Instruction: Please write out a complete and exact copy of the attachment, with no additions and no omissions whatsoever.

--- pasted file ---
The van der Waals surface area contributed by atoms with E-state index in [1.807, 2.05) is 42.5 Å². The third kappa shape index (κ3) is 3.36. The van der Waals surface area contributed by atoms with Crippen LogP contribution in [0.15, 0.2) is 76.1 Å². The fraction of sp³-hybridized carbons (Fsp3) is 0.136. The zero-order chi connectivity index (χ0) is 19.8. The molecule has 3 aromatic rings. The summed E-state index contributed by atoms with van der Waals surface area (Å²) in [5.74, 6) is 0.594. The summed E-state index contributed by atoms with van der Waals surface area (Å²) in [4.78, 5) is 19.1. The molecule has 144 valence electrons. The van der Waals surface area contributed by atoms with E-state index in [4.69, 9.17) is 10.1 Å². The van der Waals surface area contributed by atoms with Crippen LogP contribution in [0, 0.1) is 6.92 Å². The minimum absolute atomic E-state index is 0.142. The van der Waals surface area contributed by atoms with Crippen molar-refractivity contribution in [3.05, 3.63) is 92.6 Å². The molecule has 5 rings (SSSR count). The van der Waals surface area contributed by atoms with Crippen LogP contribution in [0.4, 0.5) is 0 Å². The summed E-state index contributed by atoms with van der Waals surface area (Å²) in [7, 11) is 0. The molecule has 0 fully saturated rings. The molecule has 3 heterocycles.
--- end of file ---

The van der Waals surface area contributed by atoms with E-state index in [1.807, 2.05) is 42.5 Å². The third kappa shape index (κ3) is 3.36. The van der Waals surface area contributed by atoms with Crippen LogP contribution in [0.15, 0.2) is 76.1 Å². The fraction of sp³-hybridized carbons (Fsp3) is 0.136. The zero-order chi connectivity index (χ0) is 19.8. The molecule has 3 aromatic rings. The summed E-state index contributed by atoms with van der Waals surface area (Å²) in [5.74, 6) is 0.594. The summed E-state index contributed by atoms with van der Waals surface area (Å²) in [4.78, 5) is 19.1. The molecule has 144 valence electrons. The van der Waals surface area contributed by atoms with E-state index in [4.69, 9.17) is 10.1 Å². The van der Waals surface area contributed by atoms with Crippen LogP contribution in [0, 0.1) is 6.92 Å². The minimum absolute atomic E-state index is 0.142. The van der Waals surface area contributed by atoms with Crippen molar-refractivity contribution in [3.05, 3.63) is 92.6 Å². The molecule has 5 rings (SSSR count). The van der Waals surface area contributed by atoms with Crippen LogP contribution in [0.4, 0.5) is 0 Å². The summed E-state index contributed by atoms with van der Waals surface area (Å²) in [7, 11) is 0. The molecule has 0 fully saturated rings. The molecule has 3 heterocycles.